Following the philosophy that content is key, typography must be considered of equal importance. Choice of typeface, font size, font weight, line height, and the number of characters per line all contribute to the user experience and maximize readability. Responsive web design adds another layer of complexity to typography–the same typographic treatment for a desktop and mobile device is not optimal.
The first step to responsive typography is choosing the right typeface. There has been a debate for a long time about whether serif or sans-serif fonts are more legible. Most books seem to have a serif typeface while the web seems more skewed towards sans-serif, though this is a generalization. Serif may be better suited for a headings while sans-serif for body copy. The number of typefaces for one website shouldn’t exceed 3 though 1 or 2 is probably best. Clean sans-serif typefaces like Open Sans seem to be the growing trend. Two great web font libraries can be found at Google Fonts and Font Squirrel.
Browser and operating system inconsistencies are also something to think about. Not all systems play nice with font rendering…looking at you IE.
The next consideration is font size and with that, the choice of absolute (pixels) or relative units (ems, rems, percentages). Most browsers are defaulted to a 16px font size or 1em. If you set a font-size of 18px on the body element, then 1em = 18px and 2em = 36px. Font size on a mobile device should be smaller than on a desktop monitor as demonstrated here. This can be done by scaling the text at specific media queries or breakpoints.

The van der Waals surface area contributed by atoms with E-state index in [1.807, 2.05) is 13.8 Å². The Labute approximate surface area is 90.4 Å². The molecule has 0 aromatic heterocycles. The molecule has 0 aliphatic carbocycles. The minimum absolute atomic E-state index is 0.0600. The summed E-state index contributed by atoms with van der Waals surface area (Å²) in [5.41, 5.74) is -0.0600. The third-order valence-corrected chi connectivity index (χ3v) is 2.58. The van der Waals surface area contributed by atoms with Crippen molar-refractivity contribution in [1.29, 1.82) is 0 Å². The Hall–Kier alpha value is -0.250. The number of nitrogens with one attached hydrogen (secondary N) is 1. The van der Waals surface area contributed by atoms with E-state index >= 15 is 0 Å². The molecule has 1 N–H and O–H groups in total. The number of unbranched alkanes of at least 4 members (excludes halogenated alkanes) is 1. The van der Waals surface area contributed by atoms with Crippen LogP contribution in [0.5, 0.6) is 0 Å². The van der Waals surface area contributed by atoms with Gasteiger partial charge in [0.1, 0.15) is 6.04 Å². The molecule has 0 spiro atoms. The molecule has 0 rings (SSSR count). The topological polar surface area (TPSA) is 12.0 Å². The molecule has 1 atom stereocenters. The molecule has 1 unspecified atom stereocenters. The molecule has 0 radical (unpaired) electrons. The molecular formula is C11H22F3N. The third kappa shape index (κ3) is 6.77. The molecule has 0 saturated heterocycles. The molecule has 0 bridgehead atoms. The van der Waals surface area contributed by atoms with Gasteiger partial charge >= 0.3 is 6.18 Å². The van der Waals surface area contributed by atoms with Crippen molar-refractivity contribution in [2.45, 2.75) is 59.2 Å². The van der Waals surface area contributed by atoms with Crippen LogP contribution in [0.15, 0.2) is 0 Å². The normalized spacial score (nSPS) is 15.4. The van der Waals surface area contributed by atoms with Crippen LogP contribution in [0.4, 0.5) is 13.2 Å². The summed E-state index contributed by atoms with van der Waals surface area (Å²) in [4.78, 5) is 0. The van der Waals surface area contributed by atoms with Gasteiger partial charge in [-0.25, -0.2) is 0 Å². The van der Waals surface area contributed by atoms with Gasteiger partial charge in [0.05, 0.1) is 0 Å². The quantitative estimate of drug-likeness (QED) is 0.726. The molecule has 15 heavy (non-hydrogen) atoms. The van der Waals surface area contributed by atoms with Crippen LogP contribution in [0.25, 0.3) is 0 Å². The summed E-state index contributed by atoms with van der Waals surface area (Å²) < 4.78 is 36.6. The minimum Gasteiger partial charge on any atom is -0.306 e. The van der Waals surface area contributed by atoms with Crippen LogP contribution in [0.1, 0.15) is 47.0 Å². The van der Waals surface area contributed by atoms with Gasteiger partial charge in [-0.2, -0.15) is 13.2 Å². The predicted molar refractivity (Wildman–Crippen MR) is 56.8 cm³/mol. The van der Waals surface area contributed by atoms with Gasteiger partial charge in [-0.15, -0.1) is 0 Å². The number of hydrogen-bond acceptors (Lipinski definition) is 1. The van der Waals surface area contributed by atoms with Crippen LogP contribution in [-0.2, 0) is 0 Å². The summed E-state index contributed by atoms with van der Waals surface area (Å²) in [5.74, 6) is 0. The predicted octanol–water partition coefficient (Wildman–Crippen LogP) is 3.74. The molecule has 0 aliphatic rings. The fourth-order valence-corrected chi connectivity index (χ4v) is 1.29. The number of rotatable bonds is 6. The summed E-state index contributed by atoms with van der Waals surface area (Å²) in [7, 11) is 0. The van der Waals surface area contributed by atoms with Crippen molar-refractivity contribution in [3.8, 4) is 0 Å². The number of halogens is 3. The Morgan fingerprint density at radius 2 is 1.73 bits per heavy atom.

Marko Dugonjić, a writer at Smashing Magazine, experimented with font sizes relative to a user’s distance from the screen with a base font size set as a percentage and then the specific tags defined in rems. He accomplished this with facial recognition by detecting the user’s webcam. The project can be viewed on his website.
Another technique you could utilize would be constructing a modular scale with ratios and a lot of math. This can be visually demonstrated with this calculator by Jeremy Church with the building blocks by Tim Brown.
Font weight refers to the thickness of the characters. A normal font weight is typically 400. Varying font weights and font sizes are used to separate sections of content but also make content visually appealing and easy to scan and read more quickly. Small font weights of 300 or below do not look great at smaller font sizes.
Line height refers to the space between the lines. Remember when report papers had to be double spaced? Well, line height has an important role in readability. As font sizes shrink, so too should the line height but finding the correct balance is the real key. The chosen typeface also plays a role in determining optimal line height. It should generally be chosen on a case-by-case basis and be closely tied to both typeface and font size.
Characters per Line
Textbooks always seemed more arduous to read, not only for the dry content but because of the large pages and the amount of characters in each line. The consensus is that the optimal character count should be between 45 and 75 characters but trial and error is probably the best barometer, which is true of all aspects of responsive typography… test, test, test.